5 Interesting Things about Medicine in Ancient Rome: History of Medicine for Kids

Introduction – When was the Ancient Roman Period?

Before we learn about medicine in Ancient Rome lets learn about the time period. Ancient Rome is a period of around 1300 years and started out encompassing Italy but grew to take on a massive empire. The Roman empire taking on much of Europe. A big part of what developed Ancient Roman medical practices was their empire and its wealth. The Four Humours Theory was being developed at this time and Galen was making discoveries about human anatomy which would be accepted as correct and shape surgery for over 1000 years.

If you want even more fun facts about the Romans then check out this video about them!

What did medicine look like in ancient Rome?

Medicine in Ancient Rome was not a time of massive discoveries. Instead the Medicine in Ancient Rome focused on preventing people from getting sick. This was done by balancing the humours and keeping the cities in their empire clean. The Ancient Romans knew that disease could be prevented by having clean streets, regular bathing, and drinking clean water. This belief in preventing illness played a major role in Medicine in Ancient Rome.

5 Interesting aspects of Medicine in Ancient Rome

1. Public Health

The Roman Empire was known to bring infrastructure projects to the places under its command. They provided roads, public buildings, and aqueducts. Some places around Europe still have the same road structures the Ancient Romans put in place.

The Ancient Romans kept their cities very clean as they knew that dirty and decay could lead to disease. So if you lived in an Ancient Roman city you were less likely to get diseases caused by filth.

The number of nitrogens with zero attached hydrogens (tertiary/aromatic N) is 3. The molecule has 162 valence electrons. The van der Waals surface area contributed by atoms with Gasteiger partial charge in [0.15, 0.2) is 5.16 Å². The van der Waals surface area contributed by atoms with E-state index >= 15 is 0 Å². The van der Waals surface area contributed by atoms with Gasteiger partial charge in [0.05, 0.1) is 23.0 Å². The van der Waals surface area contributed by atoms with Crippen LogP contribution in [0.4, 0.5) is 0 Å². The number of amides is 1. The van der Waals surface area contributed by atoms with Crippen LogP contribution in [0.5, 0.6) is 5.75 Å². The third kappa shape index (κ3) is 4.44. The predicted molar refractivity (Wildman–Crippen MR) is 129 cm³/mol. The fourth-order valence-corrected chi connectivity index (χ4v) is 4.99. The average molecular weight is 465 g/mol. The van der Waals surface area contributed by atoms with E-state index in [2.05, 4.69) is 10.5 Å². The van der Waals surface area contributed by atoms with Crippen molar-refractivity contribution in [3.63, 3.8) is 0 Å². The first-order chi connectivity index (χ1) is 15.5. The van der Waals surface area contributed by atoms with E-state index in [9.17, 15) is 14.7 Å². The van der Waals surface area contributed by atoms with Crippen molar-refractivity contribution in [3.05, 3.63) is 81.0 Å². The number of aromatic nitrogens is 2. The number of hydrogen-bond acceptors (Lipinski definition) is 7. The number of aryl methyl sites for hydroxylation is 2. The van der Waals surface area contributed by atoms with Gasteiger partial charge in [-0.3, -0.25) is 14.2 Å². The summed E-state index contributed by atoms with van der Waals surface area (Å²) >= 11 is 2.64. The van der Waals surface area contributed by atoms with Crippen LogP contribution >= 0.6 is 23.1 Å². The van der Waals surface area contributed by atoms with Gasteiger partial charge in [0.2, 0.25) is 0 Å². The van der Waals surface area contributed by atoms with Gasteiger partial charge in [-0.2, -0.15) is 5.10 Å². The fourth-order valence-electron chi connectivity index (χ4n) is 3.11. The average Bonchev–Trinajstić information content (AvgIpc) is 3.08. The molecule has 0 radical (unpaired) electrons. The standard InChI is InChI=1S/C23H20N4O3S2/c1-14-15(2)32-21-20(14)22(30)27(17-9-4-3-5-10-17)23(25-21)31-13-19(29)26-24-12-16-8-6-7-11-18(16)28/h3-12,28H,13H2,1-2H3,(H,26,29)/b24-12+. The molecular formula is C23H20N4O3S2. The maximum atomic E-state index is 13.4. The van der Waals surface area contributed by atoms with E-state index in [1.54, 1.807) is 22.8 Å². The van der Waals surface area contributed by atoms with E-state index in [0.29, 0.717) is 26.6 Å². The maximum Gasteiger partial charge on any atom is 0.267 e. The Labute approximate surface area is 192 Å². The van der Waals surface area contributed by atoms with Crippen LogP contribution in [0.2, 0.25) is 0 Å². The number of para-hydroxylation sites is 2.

Most importantly to Medicine in Ancient Rome was the aqueducts. An Aqueduct  is a structure for carrying water across land in pipelines. They can even carry water across valleys and rivers.

Medicine in Ancient Rome article picture of an aqueduct

The Romans were known for their ability to build amazing structures with grand arches. This architectural ability allowed them to place these aqueducts in cities. This network of water transportation allowed people access to fresh and clean water. Therefore, people were less likely to get sick from drinking dirty water.

2. Baths

Medicine in Ancient Rome article picture of a Roman Bath
Tourists visiting a Roman Bath which still exists today!

The Ancient Romans also built elaborate public baths. They believed that everyone should be able to bathe to keep their health, even those with very little money. The entry to the public baths would cost less than a quarter of a penny. This meant that anyone could afford to visit the baths regularly to bathe.

Ancient Roman cities also had public toilets that washed away mess with fresh water. In Rome there were over 100 public toilets available for people to use. This was highly unusual for the time as having toilets in other places were seen as something only for the rich.

3. Hospitals

Ancient Rome was also when the first hospitals were opened. These hospitals were primarily for the treatment of Roman Soldiers.

Roman soldiers were very important at this time as they were defending the Roman Empire which would collapse without them. A lot of time and money was put into making such their soldiers were healthy. Including regular bathing, fresh water, and exercise.